I don't want to go into the details of the particular problem that frustrated me, which is unlikely to be of benefit to many people, but I would rather like to draw a far more wide-ranging lesson from the methodology I used in attacking the problem.
At first I engaged in what is probably the best practice: I looked for the most obvious solution and made a quick fix. When the problem did not go away, however, I began trodding down the Path of the Fool: I began grasping after all the "unobvious" solutions and successively applying "quick fixes" with the hope that this awful error would just go away. Cut to five hours later. Nothing learned. And one very unhappy programmer.
So what's a pragmatic programmer to do when confronted by the Evils of Imponderable Internet Explorer Errors? Well, I've come up a with a new rule when it comes to these sorts of bugs. I am free to attempt the "quick fix" method for up to 30 minutes. But should any bug take longer than that to resolve, I must immediately turn to the Method of The Bulldozers. This is the debugging method that never fails.
Oh, you ask, but what is this wonderful method of which I speak? So good of you to enquire! The idea is simple:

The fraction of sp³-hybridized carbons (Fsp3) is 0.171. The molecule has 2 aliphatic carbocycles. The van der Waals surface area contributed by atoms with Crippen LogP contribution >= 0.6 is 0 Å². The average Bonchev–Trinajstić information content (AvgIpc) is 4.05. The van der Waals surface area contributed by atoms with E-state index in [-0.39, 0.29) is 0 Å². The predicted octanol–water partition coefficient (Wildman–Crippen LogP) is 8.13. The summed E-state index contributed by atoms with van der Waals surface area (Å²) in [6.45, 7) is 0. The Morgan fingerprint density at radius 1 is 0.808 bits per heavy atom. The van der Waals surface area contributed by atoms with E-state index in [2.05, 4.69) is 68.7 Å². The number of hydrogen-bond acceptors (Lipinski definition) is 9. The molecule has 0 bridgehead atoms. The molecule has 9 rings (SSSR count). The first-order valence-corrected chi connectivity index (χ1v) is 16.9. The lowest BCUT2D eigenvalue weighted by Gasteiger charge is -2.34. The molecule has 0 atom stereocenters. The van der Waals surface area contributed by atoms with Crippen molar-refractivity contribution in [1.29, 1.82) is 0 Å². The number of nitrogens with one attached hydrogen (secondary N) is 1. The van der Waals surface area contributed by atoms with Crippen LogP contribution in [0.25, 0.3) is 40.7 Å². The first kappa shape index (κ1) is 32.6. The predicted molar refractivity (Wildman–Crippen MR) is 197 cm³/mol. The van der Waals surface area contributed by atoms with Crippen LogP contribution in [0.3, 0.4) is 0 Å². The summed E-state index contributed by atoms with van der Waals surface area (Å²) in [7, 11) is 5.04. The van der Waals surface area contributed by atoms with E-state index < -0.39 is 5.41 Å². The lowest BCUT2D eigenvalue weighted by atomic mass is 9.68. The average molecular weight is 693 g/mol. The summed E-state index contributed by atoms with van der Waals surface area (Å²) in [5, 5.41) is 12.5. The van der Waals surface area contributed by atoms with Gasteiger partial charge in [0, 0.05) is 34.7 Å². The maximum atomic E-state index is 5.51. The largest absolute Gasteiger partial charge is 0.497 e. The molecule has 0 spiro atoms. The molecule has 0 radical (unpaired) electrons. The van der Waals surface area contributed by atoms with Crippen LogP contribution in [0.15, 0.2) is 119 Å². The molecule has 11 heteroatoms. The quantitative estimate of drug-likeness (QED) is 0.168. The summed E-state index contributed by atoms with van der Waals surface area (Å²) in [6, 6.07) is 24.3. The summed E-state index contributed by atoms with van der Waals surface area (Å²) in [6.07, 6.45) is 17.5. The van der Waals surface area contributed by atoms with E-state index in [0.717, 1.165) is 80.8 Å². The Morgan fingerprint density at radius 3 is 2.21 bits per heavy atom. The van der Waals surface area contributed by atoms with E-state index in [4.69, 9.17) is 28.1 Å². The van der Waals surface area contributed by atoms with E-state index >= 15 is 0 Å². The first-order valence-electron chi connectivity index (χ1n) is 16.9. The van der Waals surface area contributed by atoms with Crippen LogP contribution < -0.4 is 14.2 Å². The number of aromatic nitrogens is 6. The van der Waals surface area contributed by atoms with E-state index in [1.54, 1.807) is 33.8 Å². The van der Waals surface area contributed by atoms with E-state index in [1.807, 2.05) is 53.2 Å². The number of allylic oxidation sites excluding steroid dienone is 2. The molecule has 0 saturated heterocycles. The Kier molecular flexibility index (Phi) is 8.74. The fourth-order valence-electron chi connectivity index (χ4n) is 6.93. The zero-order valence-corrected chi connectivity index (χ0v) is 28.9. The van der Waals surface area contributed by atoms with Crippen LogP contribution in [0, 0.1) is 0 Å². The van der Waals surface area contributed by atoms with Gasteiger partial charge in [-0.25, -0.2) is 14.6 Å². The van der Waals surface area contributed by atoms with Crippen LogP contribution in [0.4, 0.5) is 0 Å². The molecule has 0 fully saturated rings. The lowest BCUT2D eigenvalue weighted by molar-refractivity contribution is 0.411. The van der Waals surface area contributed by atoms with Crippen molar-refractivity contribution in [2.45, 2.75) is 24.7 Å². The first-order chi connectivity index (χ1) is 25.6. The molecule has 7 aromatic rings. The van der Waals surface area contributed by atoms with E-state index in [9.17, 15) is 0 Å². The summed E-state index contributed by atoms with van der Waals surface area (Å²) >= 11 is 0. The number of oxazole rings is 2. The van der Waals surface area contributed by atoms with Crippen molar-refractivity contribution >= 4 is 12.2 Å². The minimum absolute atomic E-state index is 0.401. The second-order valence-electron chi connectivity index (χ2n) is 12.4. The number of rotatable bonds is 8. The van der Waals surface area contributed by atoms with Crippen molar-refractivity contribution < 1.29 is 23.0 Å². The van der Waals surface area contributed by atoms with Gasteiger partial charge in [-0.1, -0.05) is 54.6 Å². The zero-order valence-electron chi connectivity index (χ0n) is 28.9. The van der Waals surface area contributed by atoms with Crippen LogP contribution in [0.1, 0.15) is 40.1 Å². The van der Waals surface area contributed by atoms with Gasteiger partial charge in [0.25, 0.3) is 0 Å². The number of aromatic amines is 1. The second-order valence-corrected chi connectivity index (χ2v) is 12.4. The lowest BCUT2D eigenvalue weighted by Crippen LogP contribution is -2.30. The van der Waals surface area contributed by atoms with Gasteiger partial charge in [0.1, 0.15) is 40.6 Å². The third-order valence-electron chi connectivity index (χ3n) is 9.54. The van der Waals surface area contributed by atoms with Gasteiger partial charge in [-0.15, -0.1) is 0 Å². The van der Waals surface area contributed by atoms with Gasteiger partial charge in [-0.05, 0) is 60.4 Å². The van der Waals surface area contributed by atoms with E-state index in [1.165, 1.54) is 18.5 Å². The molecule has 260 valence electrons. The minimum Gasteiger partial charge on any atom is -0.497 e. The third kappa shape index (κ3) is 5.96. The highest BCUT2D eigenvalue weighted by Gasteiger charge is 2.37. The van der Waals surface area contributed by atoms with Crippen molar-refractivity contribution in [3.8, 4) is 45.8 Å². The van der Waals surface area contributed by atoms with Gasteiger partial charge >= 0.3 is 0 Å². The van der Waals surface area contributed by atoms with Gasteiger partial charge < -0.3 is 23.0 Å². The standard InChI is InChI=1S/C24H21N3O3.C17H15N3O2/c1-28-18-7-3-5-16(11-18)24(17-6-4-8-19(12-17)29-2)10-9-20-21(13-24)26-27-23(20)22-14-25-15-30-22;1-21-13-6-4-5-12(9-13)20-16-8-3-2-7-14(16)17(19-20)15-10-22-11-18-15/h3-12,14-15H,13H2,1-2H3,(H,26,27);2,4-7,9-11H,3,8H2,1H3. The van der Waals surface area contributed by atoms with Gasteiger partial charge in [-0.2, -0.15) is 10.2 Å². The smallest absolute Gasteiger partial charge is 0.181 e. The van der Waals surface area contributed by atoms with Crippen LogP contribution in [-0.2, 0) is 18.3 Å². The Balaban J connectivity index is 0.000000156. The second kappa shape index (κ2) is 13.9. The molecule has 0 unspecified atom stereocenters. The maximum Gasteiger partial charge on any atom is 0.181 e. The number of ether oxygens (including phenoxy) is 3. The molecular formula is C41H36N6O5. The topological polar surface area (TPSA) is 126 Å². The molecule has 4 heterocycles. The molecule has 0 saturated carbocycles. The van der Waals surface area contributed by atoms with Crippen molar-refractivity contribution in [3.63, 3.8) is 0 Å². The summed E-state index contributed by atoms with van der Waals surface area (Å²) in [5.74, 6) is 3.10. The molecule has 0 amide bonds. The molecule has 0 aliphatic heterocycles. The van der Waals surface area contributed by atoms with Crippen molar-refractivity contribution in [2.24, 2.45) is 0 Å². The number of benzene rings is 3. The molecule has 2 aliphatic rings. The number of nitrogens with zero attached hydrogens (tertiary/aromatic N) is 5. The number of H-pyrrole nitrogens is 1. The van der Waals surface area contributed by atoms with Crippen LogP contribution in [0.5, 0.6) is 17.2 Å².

1) Find the simplest test case that works. For example, prove that what you are attempting to do is possible in a simple, perfect world.
2) Make a backup of your web pages/code, or be very comfortable with your favorite editor's undo function (I'm a vim fan, and am usually foolhearty enough to proceed this way).
3) Add the test case to a completely stripped down version of your webpage and verify that it works. Also make sure that this test case does not work in the full version of your code. (If it does work in the full version of your code, slowly modify this test case in the direction of what you actually want, until it breaks. Then, optionally go on with step 4 if the same thing still does work in the stripped down environment and it's not stupidly obvious why it does only there.)
4) (The bulldozing part) Begin stripping anything and everything you can from the web page/program code that is causing you angst. Do this is binary chunks, for example, first rip out half the code, then the other half, and then perhaps the right 3/4 etc. In between each "tear-out," test to see if the problem has gone away. Usually, the problem is in one specific place, and you'll be able to zero in very quickly. Occasionally, there are two or more pieces of code in different locations conspiring to give you grief. No matter what's going on, you'll get to the bottom of it pretty quickly, as you happily bulldoze away.
This is an extremely powerful method. I haven't yet met a web programming bug that withstood it.